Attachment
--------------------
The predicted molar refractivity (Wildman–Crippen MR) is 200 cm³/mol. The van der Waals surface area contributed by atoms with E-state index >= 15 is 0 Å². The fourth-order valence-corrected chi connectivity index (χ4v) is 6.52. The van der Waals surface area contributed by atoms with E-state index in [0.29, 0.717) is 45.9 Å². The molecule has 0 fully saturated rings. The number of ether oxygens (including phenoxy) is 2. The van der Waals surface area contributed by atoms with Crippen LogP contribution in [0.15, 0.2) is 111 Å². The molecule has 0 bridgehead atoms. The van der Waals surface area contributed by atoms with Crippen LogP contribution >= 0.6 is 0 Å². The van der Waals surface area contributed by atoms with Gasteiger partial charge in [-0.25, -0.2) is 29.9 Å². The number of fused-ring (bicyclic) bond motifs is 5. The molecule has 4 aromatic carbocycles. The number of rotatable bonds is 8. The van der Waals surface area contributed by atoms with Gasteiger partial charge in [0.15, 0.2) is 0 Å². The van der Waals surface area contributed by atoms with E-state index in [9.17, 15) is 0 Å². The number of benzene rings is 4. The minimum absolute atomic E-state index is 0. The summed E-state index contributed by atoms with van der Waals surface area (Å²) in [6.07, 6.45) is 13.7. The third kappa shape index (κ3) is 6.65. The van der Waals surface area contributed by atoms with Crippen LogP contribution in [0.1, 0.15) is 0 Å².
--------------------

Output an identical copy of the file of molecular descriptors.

The predicted molar refractivity (Wildman–Crippen MR) is 200 cm³/mol. The van der Waals surface area contributed by atoms with E-state index >= 15 is 0 Å². The fourth-order valence-corrected chi connectivity index (χ4v) is 6.52. The van der Waals surface area contributed by atoms with E-state index in [0.29, 0.717) is 45.9 Å². The molecule has 0 fully saturated rings. The number of ether oxygens (including phenoxy) is 2. The van der Waals surface area contributed by atoms with Crippen LogP contribution in [0.15, 0.2) is 111 Å². The molecule has 0 bridgehead atoms. The van der Waals surface area contributed by atoms with Crippen LogP contribution >= 0.6 is 0 Å². The van der Waals surface area contributed by atoms with Gasteiger partial charge in [-0.25, -0.2) is 29.9 Å². The number of fused-ring (bicyclic) bond motifs is 5. The molecule has 4 aromatic carbocycles. The number of rotatable bonds is 8. The van der Waals surface area contributed by atoms with Gasteiger partial charge in [0.15, 0.2) is 0 Å². The van der Waals surface area contributed by atoms with E-state index in [9.17, 15) is 0 Å². The number of benzene rings is 4. The minimum absolute atomic E-state index is 0. The summed E-state index contributed by atoms with van der Waals surface area (Å²) in [6.07, 6.45) is 13.7. The third kappa shape index (κ3) is 6.65. The van der Waals surface area contributed by atoms with Crippen LogP contribution in [0.1, 0.15) is 0 Å².